By Herb Ritts
By Herb Ritts
“I work with the limits of photography, and play with its indicial character. Thus, this work presents images of an island that I have never visited and of which there are only a very few representations.
This body of images is built around my fantasies as a Westerner about the Japanese island of Oshima, home of the Gojira monster. In Japanese movies from the 1960s, this prehistoric lizard served both as a metaphor of the United States and an allegory of nuclear weapons in general. The frightening beast was the product of nuclear testing and embodied the fear of numerous Japanese people towards the bombings that occurred in 1945.
This series deals with my personal vision of the island through its myths, its history and its landscapes. By means of assembly, editing and collage, I am able to create the right image of a place I have never been to. In my work, I especially try to focus on questions of scale and proportion, which is a way of reminding us that the atomic bomb connects the very small to the very powerful.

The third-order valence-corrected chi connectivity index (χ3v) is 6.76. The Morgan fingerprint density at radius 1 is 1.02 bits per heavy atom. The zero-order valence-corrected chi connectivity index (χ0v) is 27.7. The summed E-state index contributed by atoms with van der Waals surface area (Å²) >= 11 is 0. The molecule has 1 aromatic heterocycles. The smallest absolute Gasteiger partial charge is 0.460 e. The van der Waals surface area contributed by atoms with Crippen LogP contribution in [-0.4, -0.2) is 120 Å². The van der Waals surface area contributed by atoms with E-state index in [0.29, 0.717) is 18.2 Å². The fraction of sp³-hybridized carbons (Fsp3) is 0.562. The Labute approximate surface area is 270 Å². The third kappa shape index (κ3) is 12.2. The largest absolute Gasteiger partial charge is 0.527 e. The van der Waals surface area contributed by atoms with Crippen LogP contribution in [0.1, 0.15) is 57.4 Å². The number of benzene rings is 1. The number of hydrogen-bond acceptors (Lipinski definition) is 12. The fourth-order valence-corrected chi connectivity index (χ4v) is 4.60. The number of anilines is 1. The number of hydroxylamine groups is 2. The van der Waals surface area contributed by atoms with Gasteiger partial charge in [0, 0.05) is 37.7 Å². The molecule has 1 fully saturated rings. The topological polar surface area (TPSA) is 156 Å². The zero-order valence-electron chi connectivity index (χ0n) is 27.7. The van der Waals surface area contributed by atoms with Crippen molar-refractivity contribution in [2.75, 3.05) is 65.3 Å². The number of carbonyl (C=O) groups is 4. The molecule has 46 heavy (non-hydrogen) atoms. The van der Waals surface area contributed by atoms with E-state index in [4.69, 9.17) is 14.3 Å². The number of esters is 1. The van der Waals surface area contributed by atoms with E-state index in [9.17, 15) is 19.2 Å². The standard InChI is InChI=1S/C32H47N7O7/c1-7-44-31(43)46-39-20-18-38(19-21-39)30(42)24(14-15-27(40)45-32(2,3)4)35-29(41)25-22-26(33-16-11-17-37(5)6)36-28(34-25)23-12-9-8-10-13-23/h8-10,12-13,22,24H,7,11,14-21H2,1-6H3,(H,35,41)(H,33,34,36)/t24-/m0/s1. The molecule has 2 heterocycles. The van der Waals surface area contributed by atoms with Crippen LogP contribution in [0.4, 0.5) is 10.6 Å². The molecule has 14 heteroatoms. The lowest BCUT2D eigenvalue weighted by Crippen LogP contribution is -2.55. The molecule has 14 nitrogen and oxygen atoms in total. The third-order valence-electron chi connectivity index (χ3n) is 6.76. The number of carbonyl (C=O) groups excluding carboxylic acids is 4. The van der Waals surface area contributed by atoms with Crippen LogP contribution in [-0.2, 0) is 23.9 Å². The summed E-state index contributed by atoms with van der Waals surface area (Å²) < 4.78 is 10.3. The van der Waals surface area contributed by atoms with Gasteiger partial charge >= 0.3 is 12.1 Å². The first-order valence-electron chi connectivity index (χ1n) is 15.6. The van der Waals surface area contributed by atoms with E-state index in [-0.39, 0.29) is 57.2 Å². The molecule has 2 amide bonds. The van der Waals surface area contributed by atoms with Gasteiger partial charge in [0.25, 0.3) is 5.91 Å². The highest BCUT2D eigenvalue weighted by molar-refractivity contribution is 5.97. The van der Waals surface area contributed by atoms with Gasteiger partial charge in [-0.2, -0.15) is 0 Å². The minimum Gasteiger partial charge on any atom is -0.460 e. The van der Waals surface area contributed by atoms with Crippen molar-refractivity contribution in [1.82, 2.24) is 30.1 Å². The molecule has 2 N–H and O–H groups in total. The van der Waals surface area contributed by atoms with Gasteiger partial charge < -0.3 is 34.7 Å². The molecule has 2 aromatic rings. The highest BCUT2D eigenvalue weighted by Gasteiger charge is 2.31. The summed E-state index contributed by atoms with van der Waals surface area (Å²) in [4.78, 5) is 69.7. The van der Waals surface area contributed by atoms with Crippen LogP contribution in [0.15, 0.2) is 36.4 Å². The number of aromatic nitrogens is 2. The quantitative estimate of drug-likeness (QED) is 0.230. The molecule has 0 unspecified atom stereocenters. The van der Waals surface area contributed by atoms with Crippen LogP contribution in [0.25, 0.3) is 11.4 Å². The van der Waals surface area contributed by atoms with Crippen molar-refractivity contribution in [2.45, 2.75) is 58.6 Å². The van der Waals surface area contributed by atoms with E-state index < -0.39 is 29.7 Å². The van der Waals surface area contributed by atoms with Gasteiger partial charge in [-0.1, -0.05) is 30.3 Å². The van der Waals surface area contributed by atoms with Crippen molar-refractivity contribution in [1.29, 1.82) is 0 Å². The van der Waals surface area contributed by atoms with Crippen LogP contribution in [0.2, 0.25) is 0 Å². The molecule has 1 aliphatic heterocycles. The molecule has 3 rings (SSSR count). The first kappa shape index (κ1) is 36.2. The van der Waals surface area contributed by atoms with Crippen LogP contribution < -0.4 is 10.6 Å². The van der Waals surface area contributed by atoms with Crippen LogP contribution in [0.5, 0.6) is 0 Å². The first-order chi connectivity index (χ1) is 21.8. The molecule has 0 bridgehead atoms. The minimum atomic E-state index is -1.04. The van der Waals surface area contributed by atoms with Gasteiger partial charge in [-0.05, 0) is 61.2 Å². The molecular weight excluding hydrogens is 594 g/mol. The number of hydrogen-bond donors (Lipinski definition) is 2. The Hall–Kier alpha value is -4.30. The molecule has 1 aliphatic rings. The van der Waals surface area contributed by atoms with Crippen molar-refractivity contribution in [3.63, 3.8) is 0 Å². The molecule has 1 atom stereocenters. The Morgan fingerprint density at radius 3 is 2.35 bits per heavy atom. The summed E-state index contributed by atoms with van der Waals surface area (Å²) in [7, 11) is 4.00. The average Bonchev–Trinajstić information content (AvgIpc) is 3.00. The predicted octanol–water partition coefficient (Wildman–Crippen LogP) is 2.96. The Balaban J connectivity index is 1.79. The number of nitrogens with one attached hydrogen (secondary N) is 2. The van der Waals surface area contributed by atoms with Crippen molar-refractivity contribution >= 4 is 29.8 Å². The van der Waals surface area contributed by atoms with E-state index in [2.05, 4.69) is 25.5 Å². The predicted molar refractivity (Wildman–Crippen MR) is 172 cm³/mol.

Each picture offers no context at all: an air strike and simple darts, a sunset or bomb hitting the ground, tourists bathing in a corner of the sea, and victims of a shipwreck caused by the monster. This work uses a variety of styles and cultural references to sketch the outlines of the island of Oshima, home to the Gojira monster, and its history.”
By Davide Monteleone
“One of the main unique qualities about the language that art speaks is that it doesn’t take the world for granted as being truthful. It looks at the world as if the world is a model. Or takes for granted that the world is a model, reality is constructed. There isn’t an objective truth out there.”
By August Sander, 1928
“Photographs typically depict a wealth of detail that the photographer taking the picture never quite perceived as such, much less intended to photograph.”
By Ahmet Polat